To help solve this mystery, in 1996 several samples of steel from Titanic — a hull plate from the bow area and a plate from a major transverse bulkhead — recovered from the wreck site, were subjected to metallurgical and mechanical analyses to outline several factors that could have played a role in the ship’s demise.

Gibbs and Cox Inc, one of the oldest naval architecture and marine engineering firms in the world, conducted a basic study of the breakup of Titanic using linear finite element software (FEA) MSC/NASTRAN. This study was done in conjunction with materials testing of the Titanic steel by the University of Missouri — Rolla, with the advice from Prof H.P. Leighley Jr, Dr Timothy Foecke, and Mr Harold Reemsynder of Bethelehem Steel Corp’s Homer Research Laboratory in Bethelehem, Pa. In their study, engineers analysed the stresses in the Titanic as the flooding progressed within the bow regions, using modern finite element analyses (FEA) techniques that simply were not known to the structural designers of the ship in the first decades of the century. Under FEA study, a full-ship model was graphically constructed, employing modern graphic programming tools and then the corresponding weight and buoyancy curves were used to model the critical flooding conditions believed to represent the hull loading just prior to hull fracture. Since the flooding process took place over several hours, a quasi-static analysis (Analysis of a process that changes at infinitesimally small rate) was considered appropriate. The initial modelling effort focused on the determination of the location and magnitude of the high stress regions that developed in the hull while she remained on the surface. Engineers determined that stress levels in the mid-section of the ship were least up to yield strength of the steel just prior to sinking. When considered alone, stresses at these levels do not indisputably imply catastrophic failure. Additional analyses, focusing on probable locations of initial hull fracture, are required to indicate that the ship sustained possible catastrophic failure at the surface and began to break apart.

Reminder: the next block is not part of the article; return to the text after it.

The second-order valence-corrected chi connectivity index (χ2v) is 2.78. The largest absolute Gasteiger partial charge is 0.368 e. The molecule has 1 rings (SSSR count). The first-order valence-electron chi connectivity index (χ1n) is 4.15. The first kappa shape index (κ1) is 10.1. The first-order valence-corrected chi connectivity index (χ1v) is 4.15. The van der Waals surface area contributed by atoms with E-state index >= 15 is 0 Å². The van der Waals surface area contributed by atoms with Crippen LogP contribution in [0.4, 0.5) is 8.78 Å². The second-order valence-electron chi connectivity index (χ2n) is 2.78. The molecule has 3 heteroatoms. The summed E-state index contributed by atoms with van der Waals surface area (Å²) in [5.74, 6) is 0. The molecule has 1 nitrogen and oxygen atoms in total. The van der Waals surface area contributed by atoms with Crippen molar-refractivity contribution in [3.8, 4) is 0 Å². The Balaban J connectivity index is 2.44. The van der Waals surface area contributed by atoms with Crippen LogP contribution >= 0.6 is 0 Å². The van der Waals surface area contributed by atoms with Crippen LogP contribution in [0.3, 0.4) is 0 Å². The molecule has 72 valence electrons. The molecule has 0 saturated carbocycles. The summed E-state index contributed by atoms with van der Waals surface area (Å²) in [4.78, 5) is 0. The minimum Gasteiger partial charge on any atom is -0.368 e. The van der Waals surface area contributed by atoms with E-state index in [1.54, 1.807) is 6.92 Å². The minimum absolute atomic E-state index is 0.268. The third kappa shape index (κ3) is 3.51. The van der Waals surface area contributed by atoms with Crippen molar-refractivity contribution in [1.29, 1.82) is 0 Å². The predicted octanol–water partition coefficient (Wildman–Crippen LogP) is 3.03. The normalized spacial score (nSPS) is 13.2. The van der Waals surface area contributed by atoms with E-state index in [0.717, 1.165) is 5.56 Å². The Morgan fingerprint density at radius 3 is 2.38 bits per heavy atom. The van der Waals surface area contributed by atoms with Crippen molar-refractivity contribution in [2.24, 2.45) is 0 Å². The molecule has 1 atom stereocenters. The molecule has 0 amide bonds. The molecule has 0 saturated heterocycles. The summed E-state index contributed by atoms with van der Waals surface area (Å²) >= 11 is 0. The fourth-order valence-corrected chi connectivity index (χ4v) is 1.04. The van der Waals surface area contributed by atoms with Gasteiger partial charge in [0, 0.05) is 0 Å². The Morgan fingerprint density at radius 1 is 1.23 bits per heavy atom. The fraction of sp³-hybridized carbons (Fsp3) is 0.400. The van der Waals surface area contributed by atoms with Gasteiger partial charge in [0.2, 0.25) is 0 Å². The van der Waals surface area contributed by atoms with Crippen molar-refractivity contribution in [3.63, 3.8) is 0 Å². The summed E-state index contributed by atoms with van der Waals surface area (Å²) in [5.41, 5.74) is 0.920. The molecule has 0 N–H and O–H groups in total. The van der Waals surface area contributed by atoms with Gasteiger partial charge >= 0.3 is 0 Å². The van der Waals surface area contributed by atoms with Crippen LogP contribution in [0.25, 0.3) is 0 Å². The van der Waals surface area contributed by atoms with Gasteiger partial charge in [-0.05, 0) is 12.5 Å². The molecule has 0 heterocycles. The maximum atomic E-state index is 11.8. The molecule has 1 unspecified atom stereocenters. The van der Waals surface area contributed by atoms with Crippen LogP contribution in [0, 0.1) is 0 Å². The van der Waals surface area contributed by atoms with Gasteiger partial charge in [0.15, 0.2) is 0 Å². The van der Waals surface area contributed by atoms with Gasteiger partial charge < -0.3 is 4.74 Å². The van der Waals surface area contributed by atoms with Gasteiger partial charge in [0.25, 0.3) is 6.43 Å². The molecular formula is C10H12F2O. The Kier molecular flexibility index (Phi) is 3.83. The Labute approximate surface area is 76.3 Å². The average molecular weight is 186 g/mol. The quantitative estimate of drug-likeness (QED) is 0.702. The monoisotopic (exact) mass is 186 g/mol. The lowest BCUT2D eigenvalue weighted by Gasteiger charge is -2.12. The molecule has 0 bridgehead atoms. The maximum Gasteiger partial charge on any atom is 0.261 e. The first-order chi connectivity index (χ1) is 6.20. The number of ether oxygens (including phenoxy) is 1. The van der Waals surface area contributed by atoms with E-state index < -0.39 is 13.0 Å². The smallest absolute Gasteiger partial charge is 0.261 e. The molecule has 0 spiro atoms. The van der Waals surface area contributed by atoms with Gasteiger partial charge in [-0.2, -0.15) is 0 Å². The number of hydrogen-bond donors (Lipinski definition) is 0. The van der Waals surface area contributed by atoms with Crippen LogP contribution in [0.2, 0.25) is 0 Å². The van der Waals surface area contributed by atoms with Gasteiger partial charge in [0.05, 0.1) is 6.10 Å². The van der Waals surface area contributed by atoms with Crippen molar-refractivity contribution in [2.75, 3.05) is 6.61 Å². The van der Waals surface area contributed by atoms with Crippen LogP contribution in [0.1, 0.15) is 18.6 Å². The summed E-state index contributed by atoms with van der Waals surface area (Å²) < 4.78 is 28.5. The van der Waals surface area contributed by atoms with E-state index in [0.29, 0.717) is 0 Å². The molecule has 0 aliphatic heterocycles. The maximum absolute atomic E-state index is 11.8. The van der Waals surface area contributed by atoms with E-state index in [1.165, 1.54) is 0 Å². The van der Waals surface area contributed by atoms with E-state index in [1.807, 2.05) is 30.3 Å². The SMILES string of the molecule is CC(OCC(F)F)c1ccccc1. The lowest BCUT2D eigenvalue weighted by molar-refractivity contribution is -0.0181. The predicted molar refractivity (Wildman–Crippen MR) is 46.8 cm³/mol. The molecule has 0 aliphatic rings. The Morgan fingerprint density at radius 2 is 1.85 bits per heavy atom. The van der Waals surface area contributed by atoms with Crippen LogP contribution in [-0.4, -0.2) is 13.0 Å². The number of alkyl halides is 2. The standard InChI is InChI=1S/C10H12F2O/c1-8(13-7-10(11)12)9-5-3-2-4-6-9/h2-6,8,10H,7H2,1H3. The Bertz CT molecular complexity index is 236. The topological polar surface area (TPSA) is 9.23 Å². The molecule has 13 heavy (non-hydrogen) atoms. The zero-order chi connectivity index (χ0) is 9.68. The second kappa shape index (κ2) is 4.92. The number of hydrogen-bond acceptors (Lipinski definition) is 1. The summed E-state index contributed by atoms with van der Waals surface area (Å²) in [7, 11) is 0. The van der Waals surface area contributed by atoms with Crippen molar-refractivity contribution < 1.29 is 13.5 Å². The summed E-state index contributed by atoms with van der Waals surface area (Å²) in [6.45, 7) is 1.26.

Significant stresses were developed in the vicinity of the two expansion joints, and in the inner bottom of the ship between the forward end of the boiler room and the aft end of the reciprocating engine room. Structural discontinuities, such as expansion joints, result in stress concentration development. While these structural discontinuities have not yet been thoroughly investigated, it is believed that stresses developed at these locations were significantly higher than the material yield stress i.e. the Titanic’s hull girder stresses exceeded the yield point of the steel.

Furthermore, metallurgical testing of samples of steel from the Titanic revealed a low residual nitrogen and manganese content and higher levels of sulphur, phosphorus, and oxygen than would be permitted today in mild steel plates. This indicates that steel was produced by open hearth rather than the Bessemer process, most likely in an acid-lined furnace; the steel is of type known as semi-killed, that is, partially deoxidised before casting into ingots. Excess oxygen can form precipitates that can embritte the steel, and will also raise transition temperatures. In the absence of sufficient manganese, sulphur reacts with the iron sulfide at the grain boundaries; it can also react with manganese, in either case creating paths of weakness for fractures. Sulphide particles under stress can nucleate micro cracks, which further loading will cause to coalesce into larger cracks; in fact, this was found to have been the mode of failure in the shell plating of the Titanic. Phosphorus, even in small amounts, has been found to foster the initiation of fractures. Of course, much of this metallurgical information has only been learned in the years since the the Titanic went down.

To determine the steel’s mechanical properties, it was subjected to tensile testing, as well as the Charpy V-Notch test, used to simulate rapid loading phenomena; the test used samples oriented both parallel and perpendicular to the original direction of the hull plate. The ductile-brittle transition temperature was found to be 20°C in one direction and 30°C in the other, compared in — 15°C for reference sample of modern A36 steel and a water temperature of -2°C on the night the ship collided with the iceberg. The Titanic steel was shown to have approximately one third of the impact strength of the modern steel.